The Trump administration notified the United Nations on Monday that it will formally withdraw the US from the Paris Agreement, marking the first step in a one-year process to exit the global pact to fight climate change.
The move would leave the US as the only country outside the accord, a decision President Trump promised early in his term to unfetter America’s domestic oil, gas and coal industries.
“What we won’t do is punish the American people while enriching foreign polluters,” Trump said at a shale gas industry conference in Pennsylvania on Oct. 23, referring to his planned withdrawal from the agreement.
The US had signed onto the 2015 pact during the Obama administration, promising a 26-28 percent cut in greenhouse gas emissions by 2025 from 2005 levels.
Trump campaigned on a promise to rescind that pledge, saying it would unfairly hurt the US economy while leaving other big polluters like China to increase emissions, but he was bound by UN rules to wait until Monday to file the exit papers.
Climate change, he asserted, was a “hoax” cooked up by the Chinese to damage the US.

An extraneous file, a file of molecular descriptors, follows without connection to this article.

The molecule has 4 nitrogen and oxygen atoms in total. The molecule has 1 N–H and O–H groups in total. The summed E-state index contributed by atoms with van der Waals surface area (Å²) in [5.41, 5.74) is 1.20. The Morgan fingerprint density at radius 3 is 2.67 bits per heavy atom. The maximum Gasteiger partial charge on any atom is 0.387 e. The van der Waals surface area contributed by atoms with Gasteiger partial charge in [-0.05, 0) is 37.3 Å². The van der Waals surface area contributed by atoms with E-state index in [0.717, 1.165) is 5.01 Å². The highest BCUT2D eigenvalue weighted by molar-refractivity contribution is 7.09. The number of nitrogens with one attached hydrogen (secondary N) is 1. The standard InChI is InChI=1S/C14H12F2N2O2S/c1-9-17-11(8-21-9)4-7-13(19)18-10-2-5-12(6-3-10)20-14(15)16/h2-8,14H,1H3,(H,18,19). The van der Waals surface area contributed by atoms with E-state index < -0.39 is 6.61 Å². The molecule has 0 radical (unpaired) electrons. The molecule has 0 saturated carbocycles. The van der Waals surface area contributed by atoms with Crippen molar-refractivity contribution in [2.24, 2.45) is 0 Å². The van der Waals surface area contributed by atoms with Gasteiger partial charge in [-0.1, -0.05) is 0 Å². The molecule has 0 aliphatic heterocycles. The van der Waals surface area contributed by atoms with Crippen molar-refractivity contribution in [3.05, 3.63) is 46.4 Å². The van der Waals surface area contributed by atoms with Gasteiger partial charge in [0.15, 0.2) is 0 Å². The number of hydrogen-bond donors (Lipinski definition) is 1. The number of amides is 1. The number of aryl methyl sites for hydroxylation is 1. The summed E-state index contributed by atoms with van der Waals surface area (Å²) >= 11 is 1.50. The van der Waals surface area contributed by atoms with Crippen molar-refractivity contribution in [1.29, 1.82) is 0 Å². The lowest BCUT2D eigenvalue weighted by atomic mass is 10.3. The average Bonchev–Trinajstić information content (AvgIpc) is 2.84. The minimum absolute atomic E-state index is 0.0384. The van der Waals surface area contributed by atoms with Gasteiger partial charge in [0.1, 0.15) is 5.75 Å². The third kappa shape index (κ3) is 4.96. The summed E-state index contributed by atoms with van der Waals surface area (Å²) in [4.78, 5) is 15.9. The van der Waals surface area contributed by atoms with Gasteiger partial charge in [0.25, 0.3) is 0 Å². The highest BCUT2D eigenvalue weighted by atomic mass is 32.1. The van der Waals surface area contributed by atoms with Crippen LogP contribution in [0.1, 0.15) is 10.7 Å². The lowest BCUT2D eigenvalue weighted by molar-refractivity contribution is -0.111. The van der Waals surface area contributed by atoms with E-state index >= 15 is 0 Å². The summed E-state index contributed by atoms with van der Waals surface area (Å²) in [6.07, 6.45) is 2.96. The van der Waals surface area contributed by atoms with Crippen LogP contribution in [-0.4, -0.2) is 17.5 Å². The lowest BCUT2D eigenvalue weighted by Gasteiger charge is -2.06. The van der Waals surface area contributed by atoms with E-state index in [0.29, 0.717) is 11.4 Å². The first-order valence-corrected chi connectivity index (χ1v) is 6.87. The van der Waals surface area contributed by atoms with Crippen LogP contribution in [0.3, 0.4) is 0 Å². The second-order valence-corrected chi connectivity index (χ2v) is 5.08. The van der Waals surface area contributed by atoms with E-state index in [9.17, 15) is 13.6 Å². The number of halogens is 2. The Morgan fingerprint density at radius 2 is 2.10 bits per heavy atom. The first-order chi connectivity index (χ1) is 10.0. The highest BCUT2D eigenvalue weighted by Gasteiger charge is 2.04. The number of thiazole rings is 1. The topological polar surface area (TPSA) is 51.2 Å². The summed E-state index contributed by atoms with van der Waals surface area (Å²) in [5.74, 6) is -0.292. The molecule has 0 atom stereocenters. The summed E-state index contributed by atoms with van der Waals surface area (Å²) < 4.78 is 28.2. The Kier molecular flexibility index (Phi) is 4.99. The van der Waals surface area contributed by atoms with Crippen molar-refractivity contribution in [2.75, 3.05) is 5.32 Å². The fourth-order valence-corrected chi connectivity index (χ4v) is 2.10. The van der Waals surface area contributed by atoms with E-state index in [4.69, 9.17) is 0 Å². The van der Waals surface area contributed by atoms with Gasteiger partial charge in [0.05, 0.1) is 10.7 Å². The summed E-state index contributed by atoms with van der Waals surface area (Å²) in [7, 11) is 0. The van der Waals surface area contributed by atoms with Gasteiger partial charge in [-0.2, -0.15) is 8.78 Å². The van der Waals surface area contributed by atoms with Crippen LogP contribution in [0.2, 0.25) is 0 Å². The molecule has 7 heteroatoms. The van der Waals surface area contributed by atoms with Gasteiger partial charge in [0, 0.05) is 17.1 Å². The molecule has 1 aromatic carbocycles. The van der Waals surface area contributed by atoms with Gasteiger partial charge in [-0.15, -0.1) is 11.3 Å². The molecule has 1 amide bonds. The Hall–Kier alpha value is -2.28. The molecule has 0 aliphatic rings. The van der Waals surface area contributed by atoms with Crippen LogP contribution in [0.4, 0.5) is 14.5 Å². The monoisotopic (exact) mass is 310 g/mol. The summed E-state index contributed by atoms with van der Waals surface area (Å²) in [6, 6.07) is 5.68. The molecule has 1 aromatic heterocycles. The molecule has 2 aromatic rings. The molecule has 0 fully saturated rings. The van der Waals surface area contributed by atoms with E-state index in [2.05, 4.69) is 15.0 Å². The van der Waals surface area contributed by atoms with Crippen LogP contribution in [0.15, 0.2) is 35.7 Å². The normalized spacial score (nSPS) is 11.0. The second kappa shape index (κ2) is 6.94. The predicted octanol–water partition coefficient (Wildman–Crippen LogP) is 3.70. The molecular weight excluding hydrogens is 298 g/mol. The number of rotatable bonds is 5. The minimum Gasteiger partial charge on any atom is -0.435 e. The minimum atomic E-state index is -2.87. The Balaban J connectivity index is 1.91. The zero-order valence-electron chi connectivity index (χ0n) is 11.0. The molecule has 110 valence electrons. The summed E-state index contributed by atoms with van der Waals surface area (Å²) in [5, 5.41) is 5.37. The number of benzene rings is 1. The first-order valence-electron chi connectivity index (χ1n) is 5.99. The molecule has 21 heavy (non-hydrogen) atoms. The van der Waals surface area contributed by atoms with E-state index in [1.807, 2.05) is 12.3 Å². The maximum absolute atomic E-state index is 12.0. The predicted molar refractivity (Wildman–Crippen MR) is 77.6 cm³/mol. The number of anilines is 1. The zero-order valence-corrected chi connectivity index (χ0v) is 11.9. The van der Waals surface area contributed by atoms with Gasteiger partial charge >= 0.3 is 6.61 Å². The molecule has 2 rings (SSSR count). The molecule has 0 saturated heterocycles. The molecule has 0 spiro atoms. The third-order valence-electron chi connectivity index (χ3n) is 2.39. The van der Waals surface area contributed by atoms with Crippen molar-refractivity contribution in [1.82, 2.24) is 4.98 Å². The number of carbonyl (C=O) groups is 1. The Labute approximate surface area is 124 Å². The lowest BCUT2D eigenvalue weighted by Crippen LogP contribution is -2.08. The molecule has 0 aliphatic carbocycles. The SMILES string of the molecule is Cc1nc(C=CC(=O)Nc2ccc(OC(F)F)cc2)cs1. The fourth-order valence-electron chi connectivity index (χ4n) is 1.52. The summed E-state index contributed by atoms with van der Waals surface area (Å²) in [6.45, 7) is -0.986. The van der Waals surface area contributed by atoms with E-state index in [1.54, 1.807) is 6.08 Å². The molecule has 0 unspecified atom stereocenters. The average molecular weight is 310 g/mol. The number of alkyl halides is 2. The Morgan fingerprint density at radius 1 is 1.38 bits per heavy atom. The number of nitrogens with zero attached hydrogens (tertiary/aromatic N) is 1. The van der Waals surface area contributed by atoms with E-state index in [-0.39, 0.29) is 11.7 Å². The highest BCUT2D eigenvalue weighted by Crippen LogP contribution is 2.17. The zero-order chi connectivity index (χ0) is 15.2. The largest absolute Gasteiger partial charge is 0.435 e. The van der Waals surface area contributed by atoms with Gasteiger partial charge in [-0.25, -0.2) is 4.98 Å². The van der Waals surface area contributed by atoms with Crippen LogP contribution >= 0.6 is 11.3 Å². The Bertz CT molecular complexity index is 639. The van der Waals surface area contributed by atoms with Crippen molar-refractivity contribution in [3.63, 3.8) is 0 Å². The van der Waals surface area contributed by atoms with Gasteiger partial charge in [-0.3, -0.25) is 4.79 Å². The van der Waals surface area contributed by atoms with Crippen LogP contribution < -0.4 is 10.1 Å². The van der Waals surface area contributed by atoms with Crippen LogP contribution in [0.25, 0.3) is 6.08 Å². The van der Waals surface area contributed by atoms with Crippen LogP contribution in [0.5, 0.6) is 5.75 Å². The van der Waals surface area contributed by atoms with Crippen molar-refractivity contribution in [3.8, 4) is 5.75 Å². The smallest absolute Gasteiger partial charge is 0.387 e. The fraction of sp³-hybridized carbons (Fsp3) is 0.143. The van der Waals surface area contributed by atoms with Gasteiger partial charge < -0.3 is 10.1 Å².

The State Department gave the letter to UN Secretary General Antonio Guterres, starting the clock on a process that would be completed just one day after the 2020 presidential election, on November 4, 2020.
All of the top Democratic presidential hopefuls seeking to unseat Trump in next year’s election have promised to re-engage the in the Paris Agreement if they win.
But Trump’s withdrawal from the Paris Accord could still leave a lasting mark, said Andrew Light, a senior fellow at the World Resources Institute and former adviser to the climate envoy under President Obama.
“While it serves the political needs of the Trump administration, we will lose a lot of traction with respect to US influence globally,” he said, adding it could take time for the international community “to trust the US as a consistent partner.”
Until its formal exit, the US will continue to participate in negotiations over the technical aspects of the agreement, represented by a small team of career State Department officials.
The US and China, the world’s two largest carbon emitters, have recently been leading negotiations of the Paris “rule book” that outlines transparency and reporting rules for signatories.
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